The Outdoor Research Interstellar wins our Best Buy Award because it combines competition-beating performance with an affordable price tag. This is made possible by the proprietary AscentShell membrane, which doesn't cost Outdoor Research or the consumer nearly as much as licensed Gore-Tex fabrics. Besides this distinct advantage, the matrix of spun polyurethane fibers that make up the membrane are air-permeable, stretchy, and contribute to this jacket's super light overall weight. We must point out that we don't think this fabric offers quite the same level of durability or nasty weather protection as some jackets that use Gore-Tex Pro, but the Interstellar provides superior breathability and significant cost savings. For these reasons, this jacket is an excellent choice for most hardshell shoppers. High abrasion activities like alpine climbing, however, might be better pursued in one of its sturdier competitors.
Outdoor Research Interstellar Review
Compare prices at 2 resellers Pros: Stretchy, light, very packable, affordable, quite breathable
Cons: Hand pockets are a bit low, hood is a bit shallow with a helmet on, fragile
Manufacturer: Outdoor Research
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Our Analysis and Test Results
A few years ago, Outdoor Research introduced the Interstellar to replace the Realm jacket, which had previously won our Best Bang for the Buck Award. The Interstellar uses the same AscentShell membrane paired with the stretchy and light 20-denier ripstop nylon face fabric in an almost identical design. In fact, the only noticeable differences between the two are that the Interstellar added double zippered handwarmer pockets while downsizing to a single chest pocket.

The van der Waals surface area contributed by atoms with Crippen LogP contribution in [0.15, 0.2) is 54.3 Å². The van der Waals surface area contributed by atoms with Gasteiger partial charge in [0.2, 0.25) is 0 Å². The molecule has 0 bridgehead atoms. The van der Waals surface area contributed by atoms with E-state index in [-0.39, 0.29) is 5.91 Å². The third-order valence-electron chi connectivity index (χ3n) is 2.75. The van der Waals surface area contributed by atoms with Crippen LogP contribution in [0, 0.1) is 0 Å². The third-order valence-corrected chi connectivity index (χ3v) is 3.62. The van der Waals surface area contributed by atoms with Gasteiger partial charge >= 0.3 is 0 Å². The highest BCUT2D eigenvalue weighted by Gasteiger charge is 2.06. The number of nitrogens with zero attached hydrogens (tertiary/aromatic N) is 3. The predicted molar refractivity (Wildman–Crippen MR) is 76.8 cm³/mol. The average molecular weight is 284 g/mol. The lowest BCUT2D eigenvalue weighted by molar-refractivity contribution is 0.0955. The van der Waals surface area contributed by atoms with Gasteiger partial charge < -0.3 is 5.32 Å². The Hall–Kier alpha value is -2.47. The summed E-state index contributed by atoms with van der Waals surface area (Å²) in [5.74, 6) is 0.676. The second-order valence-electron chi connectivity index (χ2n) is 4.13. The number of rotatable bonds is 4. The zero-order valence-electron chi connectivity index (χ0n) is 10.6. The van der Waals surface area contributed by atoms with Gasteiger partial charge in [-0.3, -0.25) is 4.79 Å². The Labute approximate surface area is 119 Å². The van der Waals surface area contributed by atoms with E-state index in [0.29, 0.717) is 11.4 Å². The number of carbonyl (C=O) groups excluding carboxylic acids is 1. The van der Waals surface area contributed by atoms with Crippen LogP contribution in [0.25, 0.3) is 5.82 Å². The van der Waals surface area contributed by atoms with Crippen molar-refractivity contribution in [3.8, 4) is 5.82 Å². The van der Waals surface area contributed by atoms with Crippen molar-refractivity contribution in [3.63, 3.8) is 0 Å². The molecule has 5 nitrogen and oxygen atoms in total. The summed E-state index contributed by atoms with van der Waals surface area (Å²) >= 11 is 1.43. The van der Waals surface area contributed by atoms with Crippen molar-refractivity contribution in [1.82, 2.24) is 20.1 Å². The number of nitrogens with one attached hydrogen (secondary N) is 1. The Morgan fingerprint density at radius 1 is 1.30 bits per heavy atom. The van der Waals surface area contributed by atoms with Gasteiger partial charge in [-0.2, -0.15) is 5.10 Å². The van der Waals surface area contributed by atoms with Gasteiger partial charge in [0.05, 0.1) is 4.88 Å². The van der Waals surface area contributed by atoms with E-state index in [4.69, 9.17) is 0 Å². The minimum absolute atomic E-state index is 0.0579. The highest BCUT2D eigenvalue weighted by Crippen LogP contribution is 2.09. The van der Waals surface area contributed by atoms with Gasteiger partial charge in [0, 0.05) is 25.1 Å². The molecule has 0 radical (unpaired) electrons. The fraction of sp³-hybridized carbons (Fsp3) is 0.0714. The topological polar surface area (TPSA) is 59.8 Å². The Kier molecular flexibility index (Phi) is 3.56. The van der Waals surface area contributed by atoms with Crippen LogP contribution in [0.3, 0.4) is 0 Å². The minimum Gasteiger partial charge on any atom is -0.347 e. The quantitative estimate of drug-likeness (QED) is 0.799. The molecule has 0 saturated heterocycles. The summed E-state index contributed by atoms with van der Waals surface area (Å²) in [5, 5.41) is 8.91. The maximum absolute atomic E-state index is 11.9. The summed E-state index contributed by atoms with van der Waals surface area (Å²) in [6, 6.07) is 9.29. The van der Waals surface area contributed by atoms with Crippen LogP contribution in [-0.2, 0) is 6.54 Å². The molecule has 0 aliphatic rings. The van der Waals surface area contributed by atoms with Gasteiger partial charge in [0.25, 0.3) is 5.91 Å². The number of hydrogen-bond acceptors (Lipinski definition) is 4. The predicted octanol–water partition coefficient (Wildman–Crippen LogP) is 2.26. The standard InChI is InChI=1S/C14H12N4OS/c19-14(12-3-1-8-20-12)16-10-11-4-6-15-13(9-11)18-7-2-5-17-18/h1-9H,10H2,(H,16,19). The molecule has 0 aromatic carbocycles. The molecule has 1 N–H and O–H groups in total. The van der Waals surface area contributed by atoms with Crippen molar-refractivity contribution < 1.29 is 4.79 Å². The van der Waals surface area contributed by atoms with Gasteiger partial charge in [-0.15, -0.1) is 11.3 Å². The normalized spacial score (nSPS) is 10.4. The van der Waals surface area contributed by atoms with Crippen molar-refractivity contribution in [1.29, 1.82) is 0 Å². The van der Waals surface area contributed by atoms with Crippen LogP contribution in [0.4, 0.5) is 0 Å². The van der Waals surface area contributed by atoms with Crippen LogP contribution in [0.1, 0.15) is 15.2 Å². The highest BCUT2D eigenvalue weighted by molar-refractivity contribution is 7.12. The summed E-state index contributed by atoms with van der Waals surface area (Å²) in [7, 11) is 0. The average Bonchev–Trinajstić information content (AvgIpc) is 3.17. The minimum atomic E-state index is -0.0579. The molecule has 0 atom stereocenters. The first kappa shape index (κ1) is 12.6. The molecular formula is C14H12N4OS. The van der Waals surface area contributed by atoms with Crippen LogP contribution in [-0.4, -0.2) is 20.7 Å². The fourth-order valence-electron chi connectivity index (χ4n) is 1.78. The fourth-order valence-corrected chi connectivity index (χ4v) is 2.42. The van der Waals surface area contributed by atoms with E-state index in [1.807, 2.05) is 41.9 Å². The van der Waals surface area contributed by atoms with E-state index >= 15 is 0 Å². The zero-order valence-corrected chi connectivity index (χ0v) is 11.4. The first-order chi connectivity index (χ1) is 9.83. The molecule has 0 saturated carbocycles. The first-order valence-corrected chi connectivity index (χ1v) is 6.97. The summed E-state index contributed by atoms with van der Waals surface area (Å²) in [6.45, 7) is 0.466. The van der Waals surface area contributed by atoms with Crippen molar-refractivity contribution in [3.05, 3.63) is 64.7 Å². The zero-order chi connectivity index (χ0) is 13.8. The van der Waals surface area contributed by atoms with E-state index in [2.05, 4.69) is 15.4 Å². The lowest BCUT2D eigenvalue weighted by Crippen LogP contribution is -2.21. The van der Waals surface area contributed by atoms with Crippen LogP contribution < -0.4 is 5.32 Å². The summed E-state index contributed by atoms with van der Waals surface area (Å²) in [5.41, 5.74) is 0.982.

While the Interstellar excels at breathability, it also has a few flaws. Most notably, the features on this jacket, taken as a whole, are not quite as fine-tuned in terms of design and performance as some of the other hardshells in this review. Also, by incorporating very light and thin face and backer fabrics, we question the ability of this jacket to hold up to years of intense abuse as well as heavier jackets made with Gore-Tex Pro.
On most wintry occasions, the weather protection offered by this contender is plenty, but we don't feel like its AscentShell fabric does as well as Gore-Tex Pro during sustained rain or wet snow. The DWR coating seemed to wear off pretty quickly, especially in areas of wear, such as on the shoulders and waist where backpack straps rub. It was also one of the first jackets to start wetting out, after roughly two months into testing.